On the third anniversary of the Minsk peace plan, the Federal Foreign Office called on all parties to the conflict to abide by the agreements. “The state of implementation is far from satisfactory,” a spokesperson said. 12 February 2015 was the day on which the Heads of Government of Russia, Ukraine, Germany and France concluded the Package of Measures for the Implementation of the Minsk Agreements. These measures included not only a ceasefire, but also steps towards a political process, such as local elections in the Donbas and constitutional reform.
The plight of the civilian population
However, the ceasefire has been violated time and again. The conflict in eastern Ukraine has claimed more than 10,000 lives so far. The impact on the civilian population is particularly harsh during the winter months. Many villages are cut off from food deliveries, often for weeks at a time. People also lack coal to heat their homes in sub-zero temperatures.
Negotiations are a cause for hope
The Minsk peace plan could in fact work – as demonstrated by the small steps forward taken thanks to the agreement, even in the face of many setbacks. At the end of December, for example, the two sides exchanged hundreds of prisoners. Stabilising the security situation is the top priority for the Federal Foreign Office. As stipulated in the Minsk peace plan, both sides should first withdraw their heavy weapons from the conflict zone. A potential United Nations peace mission could help achieve this, if it were tasked with supporting the implementation of the Minsk agreements.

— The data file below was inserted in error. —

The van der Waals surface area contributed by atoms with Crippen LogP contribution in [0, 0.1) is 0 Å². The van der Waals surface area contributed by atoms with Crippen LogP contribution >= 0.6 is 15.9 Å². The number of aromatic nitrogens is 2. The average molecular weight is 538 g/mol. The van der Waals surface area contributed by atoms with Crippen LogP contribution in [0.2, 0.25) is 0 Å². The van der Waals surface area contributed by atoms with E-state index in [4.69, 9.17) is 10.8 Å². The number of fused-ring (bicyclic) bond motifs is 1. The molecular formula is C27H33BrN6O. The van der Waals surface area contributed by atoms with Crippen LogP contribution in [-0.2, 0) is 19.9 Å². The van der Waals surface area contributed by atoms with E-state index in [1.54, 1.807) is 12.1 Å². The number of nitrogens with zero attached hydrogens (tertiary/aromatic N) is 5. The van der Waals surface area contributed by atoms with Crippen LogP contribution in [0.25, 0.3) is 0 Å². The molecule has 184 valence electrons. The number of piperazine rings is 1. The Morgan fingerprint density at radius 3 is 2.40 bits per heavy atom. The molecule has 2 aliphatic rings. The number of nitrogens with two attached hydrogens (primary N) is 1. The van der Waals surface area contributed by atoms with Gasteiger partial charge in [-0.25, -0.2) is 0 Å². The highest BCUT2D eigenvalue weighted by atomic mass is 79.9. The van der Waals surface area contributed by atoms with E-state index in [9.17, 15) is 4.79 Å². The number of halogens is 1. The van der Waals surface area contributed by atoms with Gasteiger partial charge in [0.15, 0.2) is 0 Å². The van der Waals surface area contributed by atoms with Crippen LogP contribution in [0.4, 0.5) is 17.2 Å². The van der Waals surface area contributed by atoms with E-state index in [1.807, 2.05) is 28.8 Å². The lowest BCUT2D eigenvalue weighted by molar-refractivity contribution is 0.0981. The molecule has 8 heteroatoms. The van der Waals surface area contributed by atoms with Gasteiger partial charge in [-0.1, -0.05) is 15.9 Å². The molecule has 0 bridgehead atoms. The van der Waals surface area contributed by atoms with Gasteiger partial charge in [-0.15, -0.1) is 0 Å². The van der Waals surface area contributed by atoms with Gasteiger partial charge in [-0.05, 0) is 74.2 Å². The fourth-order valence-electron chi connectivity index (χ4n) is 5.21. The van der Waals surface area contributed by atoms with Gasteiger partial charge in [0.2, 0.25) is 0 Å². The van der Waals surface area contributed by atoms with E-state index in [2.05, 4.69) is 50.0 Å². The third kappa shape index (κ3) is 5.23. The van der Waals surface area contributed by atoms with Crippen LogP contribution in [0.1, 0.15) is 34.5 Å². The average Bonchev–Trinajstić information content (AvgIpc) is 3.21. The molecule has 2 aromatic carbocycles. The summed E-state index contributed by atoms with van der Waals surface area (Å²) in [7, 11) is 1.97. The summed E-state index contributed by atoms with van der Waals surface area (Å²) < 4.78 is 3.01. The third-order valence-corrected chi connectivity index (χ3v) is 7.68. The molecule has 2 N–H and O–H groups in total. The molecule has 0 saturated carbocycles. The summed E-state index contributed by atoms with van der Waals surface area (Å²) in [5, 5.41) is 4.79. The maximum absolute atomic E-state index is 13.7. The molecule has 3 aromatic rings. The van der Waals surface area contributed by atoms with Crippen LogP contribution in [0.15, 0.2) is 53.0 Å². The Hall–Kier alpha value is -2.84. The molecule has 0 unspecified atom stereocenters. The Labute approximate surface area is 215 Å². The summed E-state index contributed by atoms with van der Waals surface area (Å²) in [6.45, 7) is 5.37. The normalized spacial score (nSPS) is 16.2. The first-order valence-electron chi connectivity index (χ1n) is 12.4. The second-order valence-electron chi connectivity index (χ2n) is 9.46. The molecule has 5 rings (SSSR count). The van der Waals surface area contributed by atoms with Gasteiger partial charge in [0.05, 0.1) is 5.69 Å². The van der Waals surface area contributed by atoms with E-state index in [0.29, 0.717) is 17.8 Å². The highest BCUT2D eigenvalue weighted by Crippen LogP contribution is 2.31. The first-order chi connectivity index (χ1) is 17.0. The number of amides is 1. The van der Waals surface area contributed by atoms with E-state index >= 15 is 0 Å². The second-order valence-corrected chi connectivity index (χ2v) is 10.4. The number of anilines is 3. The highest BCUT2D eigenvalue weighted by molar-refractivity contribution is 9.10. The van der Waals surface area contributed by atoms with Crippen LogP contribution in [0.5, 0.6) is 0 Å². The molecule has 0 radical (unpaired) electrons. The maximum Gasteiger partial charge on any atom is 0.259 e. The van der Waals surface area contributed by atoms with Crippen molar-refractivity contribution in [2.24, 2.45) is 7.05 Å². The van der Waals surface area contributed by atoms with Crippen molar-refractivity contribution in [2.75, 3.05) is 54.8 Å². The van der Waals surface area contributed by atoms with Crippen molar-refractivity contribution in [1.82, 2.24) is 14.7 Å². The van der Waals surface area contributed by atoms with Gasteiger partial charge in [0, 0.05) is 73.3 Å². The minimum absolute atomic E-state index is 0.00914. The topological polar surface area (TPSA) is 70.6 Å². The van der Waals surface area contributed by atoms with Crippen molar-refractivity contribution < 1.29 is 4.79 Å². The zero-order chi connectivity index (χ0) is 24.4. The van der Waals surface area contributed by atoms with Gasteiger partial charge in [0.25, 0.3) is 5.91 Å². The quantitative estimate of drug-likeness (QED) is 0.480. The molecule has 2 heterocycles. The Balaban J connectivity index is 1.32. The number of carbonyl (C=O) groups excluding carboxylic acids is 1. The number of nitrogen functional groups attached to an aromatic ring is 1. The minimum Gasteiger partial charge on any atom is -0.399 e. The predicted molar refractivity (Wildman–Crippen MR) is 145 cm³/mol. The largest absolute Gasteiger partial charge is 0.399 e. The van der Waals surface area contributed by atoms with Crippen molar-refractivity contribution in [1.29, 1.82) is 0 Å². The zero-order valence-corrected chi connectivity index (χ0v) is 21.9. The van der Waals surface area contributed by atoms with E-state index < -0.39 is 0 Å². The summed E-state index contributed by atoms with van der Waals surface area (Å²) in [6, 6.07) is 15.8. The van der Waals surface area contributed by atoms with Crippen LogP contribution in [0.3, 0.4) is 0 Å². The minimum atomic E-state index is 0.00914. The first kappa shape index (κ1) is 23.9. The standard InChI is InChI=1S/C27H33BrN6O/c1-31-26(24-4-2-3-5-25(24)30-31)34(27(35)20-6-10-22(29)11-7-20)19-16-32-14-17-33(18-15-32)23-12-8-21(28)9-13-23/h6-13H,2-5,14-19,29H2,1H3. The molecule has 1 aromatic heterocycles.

Germany, together with France, will continue to do its utmost to bring lasting peace to the region by means of fair negotiations. A key role is played in this endeavour by the Normandy format, which brings German, French, Russian and Ukrainian negotiators to the table.